Nothing beats the feeling of excitement you get when you prepare to use your paid time off (PTO) to go on a trip, take a vacation, or take some much needed time to chill out. The best comparison would be the last day of school before summer. As a kid, you could coast by after exams and embrace the carefree summer lifestyle, knowing that you wouldn’t need to think about school again until late fall.
Adults, on the other hand, aren’t that lucky anymore. We are full-time employees that can’t just tell our bosses that we're peaceing out to go on vacation whenever we feel like it. As employees, we have to ask ourselves certain questions before we leave. After all, we all want to make sure we leave our respective departments well prepared so that we aren’t spending our time away working the entire time.
Are you ready to schedule in your PTO and head out? Ask — and answer — these key questions first.
Mikaila Turman, Director of People at Goodhire, has more than 13 years of experience in human resources and recruiting. While booking a spontaneous flight sounds delightful in theory, it’s not in practice for your HR department.
Turman recommends asking yourself if you’re giving your employer enough notice first. Her recommendation is that if the employee plans to be out for a week or more, they give at least one month as their lead time.
Notice she says at least one month. The more lead time, the better, Turman advises.
“That way, the employee is able to communicate and plan ahead with regard to workload, especially if their absence significantly impacts their team.”
Think about the season that you’re choosing to use your PTO. Summer is highly popular with employees who take family vacations, while winter often means heading home for the holidays. Chances are your time off request is going in at the same time as others, including members of your team, and not all requests may be granted.
Turman still recommends putting in your request early. If everyone receives time off at roughly the same timeframe, it’s important to coordinate with everyone’s schedules. This ensures that not too many team members are out at the same time, so there’s always at least one person around to help out.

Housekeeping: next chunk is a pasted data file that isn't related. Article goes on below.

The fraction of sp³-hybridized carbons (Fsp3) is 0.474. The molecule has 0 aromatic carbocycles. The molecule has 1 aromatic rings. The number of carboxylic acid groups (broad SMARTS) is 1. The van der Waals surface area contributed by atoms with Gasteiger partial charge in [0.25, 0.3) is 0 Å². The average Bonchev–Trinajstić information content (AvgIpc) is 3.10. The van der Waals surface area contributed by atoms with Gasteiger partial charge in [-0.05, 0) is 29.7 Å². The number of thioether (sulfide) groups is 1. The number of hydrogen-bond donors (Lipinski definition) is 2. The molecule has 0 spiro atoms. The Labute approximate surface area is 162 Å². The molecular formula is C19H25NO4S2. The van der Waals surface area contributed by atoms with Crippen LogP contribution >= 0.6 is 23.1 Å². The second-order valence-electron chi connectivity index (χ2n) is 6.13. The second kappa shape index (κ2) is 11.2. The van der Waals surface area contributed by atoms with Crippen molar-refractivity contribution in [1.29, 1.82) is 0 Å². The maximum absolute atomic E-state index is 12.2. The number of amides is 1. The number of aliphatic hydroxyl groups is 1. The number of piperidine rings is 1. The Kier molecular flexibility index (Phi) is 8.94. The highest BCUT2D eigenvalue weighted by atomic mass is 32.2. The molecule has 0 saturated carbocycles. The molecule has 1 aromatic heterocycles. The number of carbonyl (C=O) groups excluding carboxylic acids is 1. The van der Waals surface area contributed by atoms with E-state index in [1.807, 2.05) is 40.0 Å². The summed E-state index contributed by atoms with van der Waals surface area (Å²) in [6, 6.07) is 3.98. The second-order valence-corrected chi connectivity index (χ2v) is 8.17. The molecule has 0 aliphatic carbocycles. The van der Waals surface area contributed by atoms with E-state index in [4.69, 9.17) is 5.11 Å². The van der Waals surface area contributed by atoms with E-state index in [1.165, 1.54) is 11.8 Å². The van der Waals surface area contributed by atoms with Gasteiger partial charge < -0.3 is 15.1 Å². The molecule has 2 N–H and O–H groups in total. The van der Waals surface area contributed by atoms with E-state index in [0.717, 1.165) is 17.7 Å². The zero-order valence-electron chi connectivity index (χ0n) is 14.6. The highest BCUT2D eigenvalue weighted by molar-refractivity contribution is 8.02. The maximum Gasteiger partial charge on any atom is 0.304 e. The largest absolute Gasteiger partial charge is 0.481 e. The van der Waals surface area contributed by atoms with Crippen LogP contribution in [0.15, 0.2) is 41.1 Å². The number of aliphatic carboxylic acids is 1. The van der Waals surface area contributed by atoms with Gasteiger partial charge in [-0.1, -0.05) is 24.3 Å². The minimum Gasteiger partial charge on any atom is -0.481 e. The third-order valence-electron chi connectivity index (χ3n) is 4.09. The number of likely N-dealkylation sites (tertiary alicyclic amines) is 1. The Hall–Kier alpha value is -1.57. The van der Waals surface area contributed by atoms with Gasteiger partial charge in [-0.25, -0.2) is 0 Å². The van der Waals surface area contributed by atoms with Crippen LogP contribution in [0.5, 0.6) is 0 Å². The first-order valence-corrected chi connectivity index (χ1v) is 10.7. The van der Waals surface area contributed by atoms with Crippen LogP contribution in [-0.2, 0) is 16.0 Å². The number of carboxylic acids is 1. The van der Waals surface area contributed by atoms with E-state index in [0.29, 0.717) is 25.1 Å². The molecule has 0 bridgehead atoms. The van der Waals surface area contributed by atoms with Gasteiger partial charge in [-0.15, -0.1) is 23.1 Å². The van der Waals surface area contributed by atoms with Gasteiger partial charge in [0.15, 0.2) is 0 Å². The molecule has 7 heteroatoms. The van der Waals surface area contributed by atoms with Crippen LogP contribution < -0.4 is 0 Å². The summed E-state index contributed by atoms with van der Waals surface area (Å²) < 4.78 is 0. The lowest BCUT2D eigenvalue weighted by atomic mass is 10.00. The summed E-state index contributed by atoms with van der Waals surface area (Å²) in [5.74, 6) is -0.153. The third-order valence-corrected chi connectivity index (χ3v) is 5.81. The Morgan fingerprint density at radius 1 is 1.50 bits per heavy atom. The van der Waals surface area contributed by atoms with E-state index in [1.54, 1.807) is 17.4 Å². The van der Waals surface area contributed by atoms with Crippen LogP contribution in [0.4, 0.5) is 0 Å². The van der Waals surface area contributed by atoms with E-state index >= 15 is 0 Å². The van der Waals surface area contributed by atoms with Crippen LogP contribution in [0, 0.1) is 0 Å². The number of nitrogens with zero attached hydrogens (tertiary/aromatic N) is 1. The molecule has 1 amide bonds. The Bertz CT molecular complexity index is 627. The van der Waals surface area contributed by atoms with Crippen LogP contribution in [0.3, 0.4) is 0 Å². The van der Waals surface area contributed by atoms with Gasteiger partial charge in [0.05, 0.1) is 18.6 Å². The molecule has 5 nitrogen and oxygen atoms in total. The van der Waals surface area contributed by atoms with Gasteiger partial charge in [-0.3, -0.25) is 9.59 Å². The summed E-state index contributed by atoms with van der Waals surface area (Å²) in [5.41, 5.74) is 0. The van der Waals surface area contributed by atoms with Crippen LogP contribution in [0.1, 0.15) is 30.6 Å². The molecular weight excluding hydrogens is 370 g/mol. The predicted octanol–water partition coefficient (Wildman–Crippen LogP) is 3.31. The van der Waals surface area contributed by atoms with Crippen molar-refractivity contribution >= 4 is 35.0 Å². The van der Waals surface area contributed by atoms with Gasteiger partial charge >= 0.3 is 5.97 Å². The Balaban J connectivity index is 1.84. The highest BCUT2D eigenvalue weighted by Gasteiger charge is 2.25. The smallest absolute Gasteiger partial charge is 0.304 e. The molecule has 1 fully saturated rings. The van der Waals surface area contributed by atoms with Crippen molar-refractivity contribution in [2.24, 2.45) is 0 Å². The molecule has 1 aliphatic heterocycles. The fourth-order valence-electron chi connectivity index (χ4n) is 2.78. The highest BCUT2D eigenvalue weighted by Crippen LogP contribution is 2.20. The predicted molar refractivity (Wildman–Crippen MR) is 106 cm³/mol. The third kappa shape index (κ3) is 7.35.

Before you begin setting your out of office messages, take a look at your present assignments and upcoming deadlines. Unlike the carefree child I mentioned earlier who could leave school behind for the summer, adults can’t abandon their responsibilities for vacation. The reality for those that do is that they will either wind up working nonstop during their trip, or risk losing their jobs entirely.
The best approach is to divide and conquer to the best of your ability before you leave. Wrap up any loose ends and assignments with deadlines scheduled for when you’re out of the office. Delegate tasks to certain members of your team.
One last pro tip? Add another point of contact when setting up your out of office message. Talk to a trusted team member before you go and ask if they can act as an emergency contact while you’re away. If they agree, include their contact information in your OOO email — and vice versa. Act as their point of contact when they go on vacation, and encourage a similar buddy system with your other coworkers.
Now, you’re ready to hit the road. Enjoy your time off!
Deborah Sweeney is the CEO of MyCorporation.com which provides online legal filing services for entrepreneurs and businesses, startup bundles that include corporation and LLC formation, registered agent services, DBAs, and copyright and trademark filing services. You can find MyCorporation on Twitter at @MyCorporation.
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